Integrity Series – Age no bar

Is integrity a virtue meant only for adults? The story below showcases the integrity of an ordinary student who stood up and challenged the malpractices within a system.


Ghana has made big efforts to improve access to primary education. Primary school fees were abolished in 2005, substantially boosting enrolment rates and literacy levels among young Ghanaians. The relatively steep cost of higher education, however, remains an obstacle to equal opportunities. A case brought to Transparency International (TI) Ghana showed that some students at a polytechnic were being put at even greater disadvantage.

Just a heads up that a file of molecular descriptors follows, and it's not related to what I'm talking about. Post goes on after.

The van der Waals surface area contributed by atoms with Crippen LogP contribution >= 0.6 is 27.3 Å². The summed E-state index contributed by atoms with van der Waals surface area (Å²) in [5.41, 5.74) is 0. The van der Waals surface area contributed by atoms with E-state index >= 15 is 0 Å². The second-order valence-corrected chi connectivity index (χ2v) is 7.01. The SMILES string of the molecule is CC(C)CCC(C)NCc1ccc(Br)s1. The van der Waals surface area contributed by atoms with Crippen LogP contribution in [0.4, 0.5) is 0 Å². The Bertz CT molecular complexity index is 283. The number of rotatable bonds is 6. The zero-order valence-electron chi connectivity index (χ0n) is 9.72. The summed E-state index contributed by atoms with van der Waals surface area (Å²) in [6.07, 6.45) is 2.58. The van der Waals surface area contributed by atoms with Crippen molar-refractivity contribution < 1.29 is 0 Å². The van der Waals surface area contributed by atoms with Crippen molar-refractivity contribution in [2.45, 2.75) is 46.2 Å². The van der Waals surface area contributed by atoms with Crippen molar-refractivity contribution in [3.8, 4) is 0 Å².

It was alleged by one of the students named Kofi that students had been asked by lecturers to pay a supplementary charge for class hand-outs. As a “reward” they were reportedly promised an additional 20 per cent in their end of year grade. Many poorer students could simply not afford the cost, and they were faced with competing on an unequal basis with their better-off counterparts.

TI Ghana petitioned the authorities to address the issue. The school board conducted an internal investigation, and the accused staff members confessed. The school then resolved to make all school materials available for free or at affordable prices. TI Ghana hopes that Kofi’s case would promote similar changes throughout Ghana, where extorting students is believed to be widespread.